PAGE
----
Last year, we wrote this article on whether black women are thriving or simply surviving in college and beyond. We found that although black women are leading in college enrollment among all groups, they are still making less money than not only men, but also white women. Let’s review before we see what has changed from 2015 to 2016.
What is the college experience for black women? According to HuffPost: College, black students have, are, and will continue to experience discrimination and microaggressions on campus.
A student at Duke University hung a noose from a tree in Durham, North Carolina, campus on April 1. This came about a week after the university began investigating reports that a group of white men had harassed a black female. The men were reportedly singing the same racist chant…
According to one student, “Institutionalized racism has created spaces for Duke–and for colleges nationally…”.
Despite the negative and harmful experiences, black women are leading all groups in college enrollment! That is something to celebrate! But, how can we expect to keep African American women in college if their experiences on campus are not supportive or downright violent?
According to the data, 9.7 percent of Black women are enrolled in college. Asian women are second, with 8.7 percent working toward degrees, followed by Asian men at 8.4 percent, White women at 7.1 percent, Black men at 7.0 percent, Hispanic women at 6.6 percent, White men at 6.1 percent, and Hispanic men at 5.9 percent.
Despite the high enrollment rates, our women are not seeing success in the work force. ThinkProgress writes about a study conducted by Black Women’s Roundtable, the women’s initiative of the National Coalition on Black Civic Participation. In their research, they found that although African American women are excelling in education and careers, they are not being equally compensated! While many people know the 77 cents to a dollar, few know that this is for white women when compared to white men. Black women make 64 cents to a dollar when compared to white men!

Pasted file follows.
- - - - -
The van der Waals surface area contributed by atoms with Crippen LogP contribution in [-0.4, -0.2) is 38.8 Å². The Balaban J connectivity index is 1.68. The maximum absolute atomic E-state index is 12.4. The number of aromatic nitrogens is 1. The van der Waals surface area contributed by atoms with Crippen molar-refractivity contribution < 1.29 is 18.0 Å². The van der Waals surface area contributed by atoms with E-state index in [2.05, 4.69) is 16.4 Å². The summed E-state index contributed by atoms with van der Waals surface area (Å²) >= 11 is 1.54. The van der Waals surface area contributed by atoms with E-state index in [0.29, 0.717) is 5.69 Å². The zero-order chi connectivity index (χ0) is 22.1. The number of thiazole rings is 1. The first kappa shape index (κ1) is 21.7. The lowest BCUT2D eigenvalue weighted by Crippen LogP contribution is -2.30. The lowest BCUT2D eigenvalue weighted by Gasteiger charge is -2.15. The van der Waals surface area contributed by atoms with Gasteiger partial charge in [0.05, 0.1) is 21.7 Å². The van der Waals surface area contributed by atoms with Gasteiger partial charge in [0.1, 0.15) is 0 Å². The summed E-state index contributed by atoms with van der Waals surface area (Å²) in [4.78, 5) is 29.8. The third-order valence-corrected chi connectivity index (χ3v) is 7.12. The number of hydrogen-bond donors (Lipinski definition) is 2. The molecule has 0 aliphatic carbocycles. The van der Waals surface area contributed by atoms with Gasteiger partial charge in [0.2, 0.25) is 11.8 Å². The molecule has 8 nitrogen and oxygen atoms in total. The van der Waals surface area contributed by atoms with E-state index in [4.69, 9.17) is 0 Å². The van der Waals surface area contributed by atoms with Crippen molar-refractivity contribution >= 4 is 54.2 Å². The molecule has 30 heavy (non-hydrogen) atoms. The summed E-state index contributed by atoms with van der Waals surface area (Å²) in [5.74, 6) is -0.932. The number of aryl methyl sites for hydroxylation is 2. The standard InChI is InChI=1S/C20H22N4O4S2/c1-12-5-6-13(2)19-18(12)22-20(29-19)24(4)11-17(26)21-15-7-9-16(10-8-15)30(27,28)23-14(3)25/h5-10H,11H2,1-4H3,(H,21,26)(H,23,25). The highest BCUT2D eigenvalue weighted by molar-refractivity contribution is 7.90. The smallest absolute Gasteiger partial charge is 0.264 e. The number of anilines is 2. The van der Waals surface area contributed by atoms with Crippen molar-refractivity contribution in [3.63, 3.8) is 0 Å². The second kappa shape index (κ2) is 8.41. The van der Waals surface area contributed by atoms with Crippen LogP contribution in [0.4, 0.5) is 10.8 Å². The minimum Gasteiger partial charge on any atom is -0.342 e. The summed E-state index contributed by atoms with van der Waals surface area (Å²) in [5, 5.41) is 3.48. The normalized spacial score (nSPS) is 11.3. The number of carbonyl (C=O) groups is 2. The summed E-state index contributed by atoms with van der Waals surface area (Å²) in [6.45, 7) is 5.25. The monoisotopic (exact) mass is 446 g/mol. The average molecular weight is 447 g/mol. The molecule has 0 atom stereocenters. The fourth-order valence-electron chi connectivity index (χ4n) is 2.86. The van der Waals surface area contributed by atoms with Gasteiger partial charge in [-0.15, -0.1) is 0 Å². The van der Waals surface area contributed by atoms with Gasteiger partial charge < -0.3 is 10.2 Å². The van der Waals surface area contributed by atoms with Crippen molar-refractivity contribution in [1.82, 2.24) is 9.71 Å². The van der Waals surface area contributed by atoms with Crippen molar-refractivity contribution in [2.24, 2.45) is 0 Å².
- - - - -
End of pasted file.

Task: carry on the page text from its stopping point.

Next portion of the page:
In the last year, not much has changed. While we can celebrate the small improvements, we are still working an uphill battle to equal pay across gender and race. A April 2016 article on The Nation boldly states that women lose about $10,000 annually because of the gender pay gap. And they make sure to draw attention to the racial differences within the 79 cents to the dollar between men and women.
But some women are less equal than others: The 20-cent gap between genders is comparable to the 20-cent gap between black women’s and white women’s wages. And while Latinos and blacks generally earn less than whites or Asians earn, the gender wage gap is smaller within their respective populations. So among poorer racial groups, the gender gap, ironically, narrows at the bottom of the economic hierarchy.
So, have we made progress? Is our society prepared to help black women thrive post-college? What more can we do to lessen the pay gap?
Which is why we need to ensure that our young women of color are prepared for their futures! We want them to know the obstacles before them and keep fighting forward. Now we know its going to take more than just one girls mentoring program to make the necessary large systemic and cultural changes…but it is a start.
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